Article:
Losing the title ‘virgin of the vintage’ & diving in at the deep end in Rioja!

Yesterday saw words from a text book come to fruition. Currently studying for my Master of Wine exams I find text books and Internet searches are my life at the moment. The exams in June consist of four papers, each covering a different aspect of wine and the industry. Paper I covers all the processes from vine up to and including Malolactic fermentation. This is why I’m sitting in Haro, Rioja in the middle of their harvest anticipating a day in the vineyards with Javier; vineyard manager with Ramon Bilbao.

From trying my first Tempranillo off the vine to drinking fresh grape juice from the vat I’ve been surprised by how sweet the juice is. My little boys would go mad for it at the breakfast table!

The winery is buzzing with activity at this time of year. Tractors queuing up to weigh in their loads and register their weight. Each winery has an official from the Consejo Regulador to check each arrival and note down its entry. Maximum yields in the area are 6,500kg/ha; if Jose down the road on his 1 ha vineyard comes in with over 7000kg it’s immediately noted and investigated. Maximum yields have to be adhered to. Each grower has a magnetic card which automatically registers each load onto the Consejo Regulador system.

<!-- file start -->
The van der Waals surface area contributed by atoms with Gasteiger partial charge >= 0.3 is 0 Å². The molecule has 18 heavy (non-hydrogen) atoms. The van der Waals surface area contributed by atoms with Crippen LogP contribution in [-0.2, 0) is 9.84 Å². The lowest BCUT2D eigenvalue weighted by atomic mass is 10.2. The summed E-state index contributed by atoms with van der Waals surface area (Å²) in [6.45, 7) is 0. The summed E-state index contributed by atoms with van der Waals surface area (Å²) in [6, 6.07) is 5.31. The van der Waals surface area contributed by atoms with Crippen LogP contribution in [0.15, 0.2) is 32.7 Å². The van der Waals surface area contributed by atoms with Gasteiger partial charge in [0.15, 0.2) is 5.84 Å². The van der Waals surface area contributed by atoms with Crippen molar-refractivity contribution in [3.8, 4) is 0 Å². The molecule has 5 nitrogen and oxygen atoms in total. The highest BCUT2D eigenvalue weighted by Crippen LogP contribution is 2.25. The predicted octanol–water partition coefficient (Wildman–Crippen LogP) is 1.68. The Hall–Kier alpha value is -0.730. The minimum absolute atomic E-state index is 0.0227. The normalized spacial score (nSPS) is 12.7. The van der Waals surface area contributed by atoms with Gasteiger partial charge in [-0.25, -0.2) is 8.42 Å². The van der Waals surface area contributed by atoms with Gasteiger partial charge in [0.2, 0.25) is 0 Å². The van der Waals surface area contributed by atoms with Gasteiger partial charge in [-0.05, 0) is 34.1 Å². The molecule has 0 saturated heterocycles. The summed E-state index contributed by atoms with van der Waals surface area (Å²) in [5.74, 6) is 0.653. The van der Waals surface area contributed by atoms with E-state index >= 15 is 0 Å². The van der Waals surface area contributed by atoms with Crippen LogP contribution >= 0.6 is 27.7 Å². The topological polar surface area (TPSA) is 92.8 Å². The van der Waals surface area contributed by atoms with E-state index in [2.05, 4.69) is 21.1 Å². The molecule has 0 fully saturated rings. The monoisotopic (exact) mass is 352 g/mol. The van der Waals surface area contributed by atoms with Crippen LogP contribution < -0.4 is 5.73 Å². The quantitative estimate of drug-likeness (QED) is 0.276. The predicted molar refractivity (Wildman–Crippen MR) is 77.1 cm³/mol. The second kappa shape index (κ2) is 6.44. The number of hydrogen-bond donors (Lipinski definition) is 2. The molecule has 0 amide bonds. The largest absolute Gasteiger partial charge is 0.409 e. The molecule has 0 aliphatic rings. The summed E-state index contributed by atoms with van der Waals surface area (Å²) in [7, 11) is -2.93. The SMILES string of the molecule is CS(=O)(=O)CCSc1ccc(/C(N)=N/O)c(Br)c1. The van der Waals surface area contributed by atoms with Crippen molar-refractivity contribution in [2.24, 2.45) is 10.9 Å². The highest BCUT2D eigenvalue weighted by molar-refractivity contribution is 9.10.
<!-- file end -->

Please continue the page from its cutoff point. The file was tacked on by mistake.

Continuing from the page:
Later in the afternoon I went to a small winery in La Bastida, 5km from Haro. Rosana Lisa the assistant winemaker there took me through the processing of the grapes once they arrive. Destemming and sorting happen as a matter of course. I got the opportunity to make up the yeast mix  and start the whole fermentation process off in one of the 40,000L vats. There’s a children’s book all about a world made out of expanding dough, the scale involved in the stirring of our buckets and the activity of the yeast were reminiscent of the illustrations in the book!

Every 60 minutes for 6 minutes pumping over ensures the optimum maceration and extraction of colour.

Adding the yeast to the mix…

Into the mix went the following ingredients:

  • DAP – Diammonium Phosphate which feeds the yeast cells and builds their walls.
  • Organic food (pictured) which does the same.
  • Yeast. A saccaromyces strain which ensures constant and uniform fermentations.

If you were following a recipe it may read like this..

  1. Fill a large bucket with warm water, optimum temperature 36c.
  2. Add the yeast nutrients and stir to dissolve
  3. Slowly add the yeast whilst stirring continuously, ensuring its all dissolved.
  4. Put to one side for 20 minutes to allow the yeast to activate and expand.
  5. Watch it bubble and grow!
  6. Add a small amount of the must to the bucket.
  7. If the temperature difference between the vat and the mix is negligible add the yeast mix to the vat.
  8. Wait 8-10 days and your colour and alcohol should be nicely cooked.

Today it’s raining (I have my raincoat), this has delayed my trip around the vineyards checking the ripeness of the grapes. I’m donning a hat, gloves and apron later to sort some of the incoming grapes and ensure that only the best get into the Ramon Bilbao mix!

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